- Distribution: packaging in compliance with the 94/62/EC packaging directive(optimised volumes and weights) and optimised distribution flows via local centers.
- Use: no aspects requiring special precautions for use. Power lost through Joule effect in Watts must be < 0.02 % of total power flowing through the circuit breaker. Based on the above assumptions, annual consumption from 95 to 200kWh.
- End of life: products dismantled or crushed. For PowerPact circuit breakers, 81 %of materials can be recycled using standard recycling techniques. Less than 2 %of total weight requires special recycling.
RoHS directive (Restriction of Hazardous substances): \European directive 2002/95/EC dated 27 January 2003 aimed at reducing or eliminating the use of hazardous substances. The manufacturer must attest to compliance, without third-party certification. Circuit breakers are not included in the list of concerned products, which are essentially consumer products. That not withstanding, Schneider Electric decided to comply with the RoHS directive. PowerPact products are designed in compliance with RoHS and do not contain (above the authorized levels) lead, mercury, cadmium, hexavalent chromium or flame retardants (polybrominated biphenyls PBB and polybrominated diphenyl ether PBDE).
Safety clearances: When installing a circuit breaker, minimum distances (safety clearances) must be maintained between the device and panels, bars and other protection systems installed nearby. These distances, which depend on the ultimate breaking capacity, are defined by tests carried out in accordance with standard IEC60947- 2.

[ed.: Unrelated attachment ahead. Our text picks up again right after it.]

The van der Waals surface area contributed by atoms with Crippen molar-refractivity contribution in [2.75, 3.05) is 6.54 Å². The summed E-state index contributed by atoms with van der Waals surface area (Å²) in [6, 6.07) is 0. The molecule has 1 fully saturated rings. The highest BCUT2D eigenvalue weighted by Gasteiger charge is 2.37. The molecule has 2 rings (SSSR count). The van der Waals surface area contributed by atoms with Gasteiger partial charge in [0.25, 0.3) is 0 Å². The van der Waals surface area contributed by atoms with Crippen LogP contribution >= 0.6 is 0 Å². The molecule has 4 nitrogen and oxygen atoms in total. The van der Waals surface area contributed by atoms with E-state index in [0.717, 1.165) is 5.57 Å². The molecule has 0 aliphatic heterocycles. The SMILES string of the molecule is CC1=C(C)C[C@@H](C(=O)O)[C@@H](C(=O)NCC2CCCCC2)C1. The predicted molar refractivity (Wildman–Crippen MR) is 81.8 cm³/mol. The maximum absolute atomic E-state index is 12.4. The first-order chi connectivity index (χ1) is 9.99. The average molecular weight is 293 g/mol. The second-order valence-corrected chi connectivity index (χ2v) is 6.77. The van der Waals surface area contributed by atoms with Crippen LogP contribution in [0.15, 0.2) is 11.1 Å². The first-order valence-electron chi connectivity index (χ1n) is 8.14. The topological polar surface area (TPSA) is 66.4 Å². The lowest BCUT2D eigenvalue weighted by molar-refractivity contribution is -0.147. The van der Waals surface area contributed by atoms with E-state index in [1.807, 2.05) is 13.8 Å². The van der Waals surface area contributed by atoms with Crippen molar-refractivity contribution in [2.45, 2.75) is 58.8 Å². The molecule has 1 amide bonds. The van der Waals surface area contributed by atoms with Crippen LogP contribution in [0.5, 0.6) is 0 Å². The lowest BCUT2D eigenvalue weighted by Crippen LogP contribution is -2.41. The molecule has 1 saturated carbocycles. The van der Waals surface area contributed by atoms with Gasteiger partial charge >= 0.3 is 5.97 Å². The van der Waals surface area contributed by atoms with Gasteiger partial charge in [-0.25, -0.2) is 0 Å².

Temperature derating: An ambient temperature varying significantly from 40°C can modify operation of magnetic or thermal-magnetic protection functions. It does not
affect electronic trip units. However, when electronic trip units are used in high-temperature situations, it is necessary to check the settings to ensure that only the permissible current for the given ambient temperature is let through.
Vibration withstand IEC 60068-2-6: Circuit breakers are tested in compliance with standard IEC 60068-2-6 for the levels required by merchant-marine inspection organizations (Veritas, Lloyd’s, etc.).
WEEE directive (Waste of Electrical and Electronic Equipment): European directive on managing the waste of electrical and electronic equipment. Circuit breakers are not included in the list of concerned products. However, PowerPact products respect the WEEE directive.
Overvoltage category (OVC – Overvoltage category) IEC 60947-1. Annex H: Standard IEC 60664-1 stipulates that it is up to the user to select a measurement device with a sufficient overvoltage category, depending on the network voltage and the transient overvoltages likely to occur. Four overvoltage categories define the field of use for a device.
- Cat. I. Devices supplied by a SELV isolating transformer or a battery.
- Cat. II. Residential distribution, handheld or laboratory tools and devices connected to standardised 2P + earth electrical outlets (230 V).